However, there are a lot of things to consider before making this decision. So, in today’s post we’re going to break down some of the benefits of renting an apartment and of buying a home. That way you can make your decision with a clearer picture of what each situation looks like.

One thing to note first, however, is that it isn’t always as simple as buy vs rent. Some living situations draw on the pros of each type of living. For example, living in a condo might be a good option for people who want the privacy and independence of owning their own home, but who also don’t have the time or desire to keep up with maintenance.

So, as we compare buying and renting, keep in mind that the features of each are not mutually exclusive.

Renting an apartment

Most people who are living on their own for the first time start off renting. For younger people just out of school, renting offers the first taste of independence without the prerequisites of homeownership.

When you rent your first apartment, you’ll learn the skills associated with budgeting for your monthly expenses, making your rent payments on time, and will start learning some of the skills that it takes to run a household.

In terms of monthly costs, apartments can vary greatly. Depending on where you live (and how luxurious the apartment is) you could end up having rent and utility payments that are much lower or much higher than mortgage payments for a house.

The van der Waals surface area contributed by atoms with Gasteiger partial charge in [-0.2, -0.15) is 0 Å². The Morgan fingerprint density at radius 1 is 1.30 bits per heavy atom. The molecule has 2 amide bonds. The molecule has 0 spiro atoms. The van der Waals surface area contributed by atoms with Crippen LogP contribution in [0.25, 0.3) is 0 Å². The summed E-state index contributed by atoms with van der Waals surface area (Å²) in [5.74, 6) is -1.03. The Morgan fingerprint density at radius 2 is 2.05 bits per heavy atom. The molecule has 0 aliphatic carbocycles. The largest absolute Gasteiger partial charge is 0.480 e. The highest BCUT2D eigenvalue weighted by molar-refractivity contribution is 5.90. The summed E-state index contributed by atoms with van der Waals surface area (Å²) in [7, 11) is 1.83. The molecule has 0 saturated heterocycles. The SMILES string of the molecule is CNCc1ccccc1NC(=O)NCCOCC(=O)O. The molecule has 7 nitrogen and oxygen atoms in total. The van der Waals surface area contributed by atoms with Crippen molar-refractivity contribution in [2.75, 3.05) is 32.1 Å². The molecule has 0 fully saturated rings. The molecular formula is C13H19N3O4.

However, apartment leases often come with the benefit of utilities, trash removal, and other expenses built in. They also typically require the landlord to maintain the apartment and the land it sits on.

Live in the northern part of the country and hate shoveling snow? Make sure your lease specifies that your landlord will provide snow removal.

One technique that many renters take is to find an apartment that is small and affordable while they save up for a home. In this case, it’s worth living with fewer amenities if your end goal is saving for a down payment.

But, what if you want to own a home someday but haven’t quite decided where you want to settle down? Maybe your work keeps you moving from place to place or you’ve always wanted to move away to somewhere new.

Renting is typically a better option for those who aren’t quite sure what their plans are for the next coming years. They can have a stable place to live while they figure things out and plan their next move.

Buying a home

Once you’ve rented a home for a while, you might become increasingly aware that you want more space and more control over your home.

You’re also likely noticing how much money you spend on rent each month that is essentially a net loss.

When you buy a home, your mortgage payments might be going to the bank, but someday the money you’ve paid toward that home will be yours in the form of equity. You can then use this as a down payment for another home.

This financial benefit cannot be understated. Since house values dependably increase over time, owning a home is a great investment toward your future.